IMAGE: Lubaina Himid, Pointless Heroism, 2023. Acrylic and charcoal on canvas.  72 x 72 inches (183 x 183 centimeters). Artwork © Lubaina Himid. Courtesy the artist and Hollybush Gardens, London. Image courtesy the artist and Hollybush Gardens, London. Photograph by Andy Keate. 

In Conversation: Lubaina Himid

Image: Lubaina Himid, Six Tailors, 2019. Acrylic on canvas. 77 1/2 x 106 5/8 inches (197 x 271 centimeters). Rennie Collection, Vancouver. Artwork © Lubaina Himid. Image courtesy the artist and Hollybush Gardens, London. Photograph by Gavin Renshaw.

Join us for a conversation between the 2024 Suzanne Deal Booth / FLAG Art Foundation Prize artist Lubaina Himid and Eddie Chambers, art historian and the David Bruton Jr. Centennial Professor in Art History at the University of Texas at Austin. Both leading figures from the Black British art movement of the 1980s, Himid and Chambers will discuss their shared history, as well as Himid’s exhibition in Austin and her wider practice. This important conversation will be moderated by Dr. Cherise Smith, Joseph D. Jamail Chair in African American Studies in the Department of African & African Diaspora Studies at the University of Texas at Austin and Founding Executive Director of the Art Galleries at Black Studies.

The talk coincides with Lubaina Himid’s solo exhibition Lubaina Himid: Make Do and Mend, on view at The Contemporary Austin – Jones Center (March 1 - July 21, 2024). The museum galleries will open at 12P for visitors to see the show before and after the program. Arrive early to grab your seat and enjoy complimentary refreshments.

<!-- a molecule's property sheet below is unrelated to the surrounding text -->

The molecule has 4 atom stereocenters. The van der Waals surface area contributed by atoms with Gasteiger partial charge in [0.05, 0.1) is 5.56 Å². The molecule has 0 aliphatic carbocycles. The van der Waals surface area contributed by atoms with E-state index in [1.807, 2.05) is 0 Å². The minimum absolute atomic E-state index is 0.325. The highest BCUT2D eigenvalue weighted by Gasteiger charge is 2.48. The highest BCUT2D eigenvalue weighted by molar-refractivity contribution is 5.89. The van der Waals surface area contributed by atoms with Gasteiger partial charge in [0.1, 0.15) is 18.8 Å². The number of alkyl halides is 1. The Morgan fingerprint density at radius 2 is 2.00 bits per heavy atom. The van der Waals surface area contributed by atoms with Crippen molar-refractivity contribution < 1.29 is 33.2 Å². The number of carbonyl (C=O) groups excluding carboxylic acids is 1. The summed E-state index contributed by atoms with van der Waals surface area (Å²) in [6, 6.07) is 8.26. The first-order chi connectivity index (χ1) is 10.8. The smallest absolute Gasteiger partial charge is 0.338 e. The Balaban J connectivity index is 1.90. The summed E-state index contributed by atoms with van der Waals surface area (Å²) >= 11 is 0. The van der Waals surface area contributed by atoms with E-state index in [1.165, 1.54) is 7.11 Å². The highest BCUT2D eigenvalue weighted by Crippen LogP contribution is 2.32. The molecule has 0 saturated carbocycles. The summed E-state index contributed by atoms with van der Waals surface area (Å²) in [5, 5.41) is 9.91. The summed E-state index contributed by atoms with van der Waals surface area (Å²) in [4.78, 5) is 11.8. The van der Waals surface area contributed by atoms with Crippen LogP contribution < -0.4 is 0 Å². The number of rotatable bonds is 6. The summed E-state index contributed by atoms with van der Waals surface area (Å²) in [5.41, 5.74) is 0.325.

For accommodation requests, please email

Thank you to our promotional partner Art Galleries at Black Studies.


Lubaina Himid Artist Portrait © Magda Stawarska

Lubaina Himid (born 1954, Zanzibar; lives and works in Preston, UK) is the recipient of the 2024 Suzanne Deal Booth / FLAG Art Foundation Prize, which is envisioned as a transformative award for the artist and the Austin community. Throughout a career spanning four decades, Himid has explored and expanded the possibilities of painting and storytelling to depict contemporary everyday life and to fill gaps in art history through the depiction and centering of Black figures and experiences. Self-described as a painter, cultural activist, witness, storyteller, and historian, Himid was an especially influential figure within the British Black arts movement in the 1980s, and has been a champion of women artists in her role as a teacher, curator, critic, and organizer. Since winning the prestigious Turner Prize in 2017, she has gained wider visibility and increased international recognition for her work. 


Portrait courtesy of Dr. Eddie Chambers